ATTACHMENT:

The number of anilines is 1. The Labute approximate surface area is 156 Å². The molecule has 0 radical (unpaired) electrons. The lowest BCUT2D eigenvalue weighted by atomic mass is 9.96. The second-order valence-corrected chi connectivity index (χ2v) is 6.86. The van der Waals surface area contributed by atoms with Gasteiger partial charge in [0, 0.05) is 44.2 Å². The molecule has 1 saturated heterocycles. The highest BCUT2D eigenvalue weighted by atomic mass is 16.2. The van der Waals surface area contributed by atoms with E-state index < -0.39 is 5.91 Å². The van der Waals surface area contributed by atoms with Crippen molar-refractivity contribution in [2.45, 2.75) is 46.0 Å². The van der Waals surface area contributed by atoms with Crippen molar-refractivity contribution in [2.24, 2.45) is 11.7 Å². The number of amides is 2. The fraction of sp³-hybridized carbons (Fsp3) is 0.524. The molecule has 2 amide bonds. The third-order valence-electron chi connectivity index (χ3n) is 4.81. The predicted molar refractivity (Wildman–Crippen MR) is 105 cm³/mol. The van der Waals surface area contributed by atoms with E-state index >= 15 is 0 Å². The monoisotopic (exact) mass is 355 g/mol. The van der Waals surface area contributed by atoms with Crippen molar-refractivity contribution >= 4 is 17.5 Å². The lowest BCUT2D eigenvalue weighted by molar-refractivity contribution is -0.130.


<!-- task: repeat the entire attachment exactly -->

The number of anilines is 1. The Labute approximate surface area is 156 Å². The molecule has 0 radical (unpaired) electrons. The lowest BCUT2D eigenvalue weighted by atomic mass is 9.96. The second-order valence-corrected chi connectivity index (χ2v) is 6.86. The van der Waals surface area contributed by atoms with Gasteiger partial charge in [0, 0.05) is 44.2 Å². The molecule has 1 saturated heterocycles. The highest BCUT2D eigenvalue weighted by atomic mass is 16.2. The van der Waals surface area contributed by atoms with E-state index < -0.39 is 5.91 Å². The van der Waals surface area contributed by atoms with Crippen molar-refractivity contribution in [2.45, 2.75) is 46.0 Å². The van der Waals surface area contributed by atoms with Crippen molar-refractivity contribution in [2.24, 2.45) is 11.7 Å². The number of amides is 2. The fraction of sp³-hybridized carbons (Fsp3) is 0.524. The molecule has 2 amide bonds. The third-order valence-electron chi connectivity index (χ3n) is 4.81. The predicted molar refractivity (Wildman–Crippen MR) is 105 cm³/mol. The van der Waals surface area contributed by atoms with E-state index >= 15 is 0 Å². The monoisotopic (exact) mass is 355 g/mol. The van der Waals surface area contributed by atoms with Crippen molar-refractivity contribution >= 4 is 17.5 Å². The lowest BCUT2D eigenvalue weighted by molar-refractivity contribution is -0.130.